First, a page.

JEJU ISLAND -- Climate crisis-induced food shortages were behind the Arab revolutions in 2010 known as the Arab Spring, former United States Vice President Al Gore said Thursday, making the case for action to counter climate change as a growing cause of social instability.
Gore, vice president from 1993-2001 under former President Bill Clinton, was giving a speech on "Challenges and Opportunities of Climate Change" at the on-going Jeju Forum for Peace and Prosperity on this resort island.
Recalling the biggest fire in the history of Russia in 2010, Gore said the fire followed a severe drought as a result of global warming.
|Former United States Vice President Al Gore (Yonhap)|
"Fifty-five thousand people died mostly of respiratory consequences of the smoke, but something else happened four months later," he said.
In the aftermath of the fire, which destroyed grain produce in the region, Russia and Ukraine took their grains off the global market, "so this raised a food crisis worldwide ... and there were food riots in 60 countries around the world," including Tunisia, according to Gore.
"(It was) a significant event because a food vendor in Tunisia at the peak of the food crisis set himself on fire and the video of that self-immolation caused the Arab Spring," he said, referring to the democracy protests that originated in Tunisia. "His last words were not 'Down with the Tyrant,' his last words were 'How am I supposed to live?'
"(Nevertheless) the connection between climate crisis and political instability is an issue that has not yet received enough attention," he stressed.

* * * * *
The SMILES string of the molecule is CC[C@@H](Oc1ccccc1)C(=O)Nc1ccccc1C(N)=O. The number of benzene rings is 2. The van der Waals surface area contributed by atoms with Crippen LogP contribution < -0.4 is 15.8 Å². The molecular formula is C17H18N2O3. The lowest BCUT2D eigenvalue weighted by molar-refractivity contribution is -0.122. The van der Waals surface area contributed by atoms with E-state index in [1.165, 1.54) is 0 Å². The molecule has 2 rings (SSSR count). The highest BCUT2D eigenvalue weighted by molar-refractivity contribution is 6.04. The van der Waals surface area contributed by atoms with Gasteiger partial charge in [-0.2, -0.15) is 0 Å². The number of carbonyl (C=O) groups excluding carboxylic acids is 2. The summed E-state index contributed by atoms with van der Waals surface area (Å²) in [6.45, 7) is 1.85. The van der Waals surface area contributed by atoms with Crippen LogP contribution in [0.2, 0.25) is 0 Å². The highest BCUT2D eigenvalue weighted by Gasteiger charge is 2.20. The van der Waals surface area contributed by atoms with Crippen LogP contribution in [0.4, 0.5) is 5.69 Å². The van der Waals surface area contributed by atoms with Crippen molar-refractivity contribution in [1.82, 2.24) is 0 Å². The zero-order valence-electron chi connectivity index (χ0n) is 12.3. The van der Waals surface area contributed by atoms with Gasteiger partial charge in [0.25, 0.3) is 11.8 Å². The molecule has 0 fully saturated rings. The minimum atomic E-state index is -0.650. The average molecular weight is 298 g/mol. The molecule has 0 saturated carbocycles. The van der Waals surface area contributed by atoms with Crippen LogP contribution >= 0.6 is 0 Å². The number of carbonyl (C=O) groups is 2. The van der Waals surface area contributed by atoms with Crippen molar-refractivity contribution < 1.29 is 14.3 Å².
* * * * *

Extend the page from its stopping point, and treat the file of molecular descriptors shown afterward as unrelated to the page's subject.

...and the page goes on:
Also behind the outbreak of the Syrian civil war were climate change-triggered food problems, Gore also said, highlighting that a climate-related drought from 2006-2010 destroyed 60 percent of all the farms in the country and drove 1.5 million climate refugees into the cities of Syria.
"When these climate refugees collided with another 1.5 million refugees from the Iraq War in the cities of Syria, the social explosion happened," according to Gore.
Given the seriousness, "it has been recognized by the military in my country as a national security issue for a long time," he said.
"If you have hundreds of millions of climate refugees what will that mean to self-government and the ability to maintain stability. ... These are some of the reasons why we have to act," he said.
Climate change is also causing pandemic diseases like the spread of Zika with warmer weather conditions giving advantage to germs, microbes and insects that carry viruses, he said. On the backdrop of the Zika outbreak, doctors in South and Central America are telling women there not to get pregnant for two years until the virus comes under control, according to him.
"When we hear messages like this it should set off alarm bells, it should communicate to our heart not to our head that those of us who are alive today have obligations, a sacred duty to generations that come after us to prevent such conditions from becoming commonplace in the world that they inherit from us," Gore said.
After retiring as vice president, Gore has been leading efforts to fight climate change for which he was awarded a Nobel Peace Prize in 2007. (Yonhap)